Rayen time capsule preserves 1921 mementos




PAPER SURVIVES: A copy of the defunct Youngstown Telegram newspaper survived 87 years in the 1921 sealed time capsule.

YOUNGSTOWN — Time capsules are “a snapshot in time,” and it’s important to preserve what they contain, said the executive director of the Mahoning Valley Historical Society.

It gives us the opportunity to see what people were thinking and what was important to them when they put items into that capsule, H. William Lawson explained.

He was talking about a particular time capsule in this case, one found in the cornerstone of The Rayen School on Benita Avenue when it was torn down in 2008.

No one, including school officials, knew it was there until workmen on a demolition crew found the carefully sealed copper box.

Its contents have a new existence, thanks to the historical society which has put them on display in the Arms Family Museum of Local History at 648 Wick Ave. The city school board agreed to that scenario last fall.

The box was sealed June 7, 1921, Lawson said.

It’s tradition and history that are saved, said Wendy Webb, city schools superintendent.

“We were so excited about it when we found it,” she said.

Look at the strong commitment that has come out of The Rayen School, Webb said, referring to The Rayen Trustees, a group that carries on Judge William’s Rayen plan to benefit education in Youngstown.

People have to give back to their community, and the trustees have never stopped helping and supporting the schools, she added.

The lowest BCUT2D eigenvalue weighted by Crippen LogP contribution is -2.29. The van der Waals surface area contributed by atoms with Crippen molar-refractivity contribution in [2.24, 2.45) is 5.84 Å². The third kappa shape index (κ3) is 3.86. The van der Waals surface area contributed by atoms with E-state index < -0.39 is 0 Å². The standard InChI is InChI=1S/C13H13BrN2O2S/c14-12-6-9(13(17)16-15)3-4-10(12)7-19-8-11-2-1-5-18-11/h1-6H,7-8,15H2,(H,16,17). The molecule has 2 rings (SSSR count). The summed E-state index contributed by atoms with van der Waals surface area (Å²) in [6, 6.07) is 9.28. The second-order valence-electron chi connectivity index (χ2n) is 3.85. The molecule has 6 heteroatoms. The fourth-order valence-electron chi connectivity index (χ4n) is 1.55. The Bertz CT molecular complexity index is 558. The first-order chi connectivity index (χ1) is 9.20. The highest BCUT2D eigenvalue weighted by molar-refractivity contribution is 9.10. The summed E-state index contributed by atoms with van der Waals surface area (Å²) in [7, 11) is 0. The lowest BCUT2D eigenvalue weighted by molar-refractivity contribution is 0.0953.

The original Rayen school at the corner of Wick Avenue and Wood Street still stands and has been part of the central office building for years. It’s a structure that was built by P. Ross Berry, Webb’s great-great-grandfather.

Charles Rudibaugh, longtime president of The Rayen Trustees and a Rayen graduate, said the trustees were as surprised as everyone else when the time capsule was found. He was born the year it was placed in the cornerstone.

“Fantastic,” he said as he gazed upon the display. “It’s amazing they got all those things in that capsule.”

“I used to carry the Youngstown Telegram as a teenager,” he added, gazing upon a preserved copy of the defunct newspaper pulled from the time capsule and now resting safely behind glass in a temperature- and humidity-controlled environment.

“Some of those people were there when I was in high school,” he said, as his attention shifted to a list of Rayen faculty in the display.

Much of the capsule’s contents are in a large display case in the museum’s new acquisitions area where they will remain at least through the end of this school year, Lawson said.

After that, they will be placed in the archives, where they will remain available for public viewing, he said.

The museum is open from 1 to 5 p.m. Tuesday through Sunday each week.

The display includes copies of The Rayen Record (a student monthly publication), class lists, faculty lists, copies of the Youngstown Telegram and the Youngstown Vindicator, business cards (including one from Charles Owsley, the building architect, with a handwritten notation that he was an 1899 Rayen graduate), a 1920 silver coin and a copy of Judge Rayen’s will that created the school.


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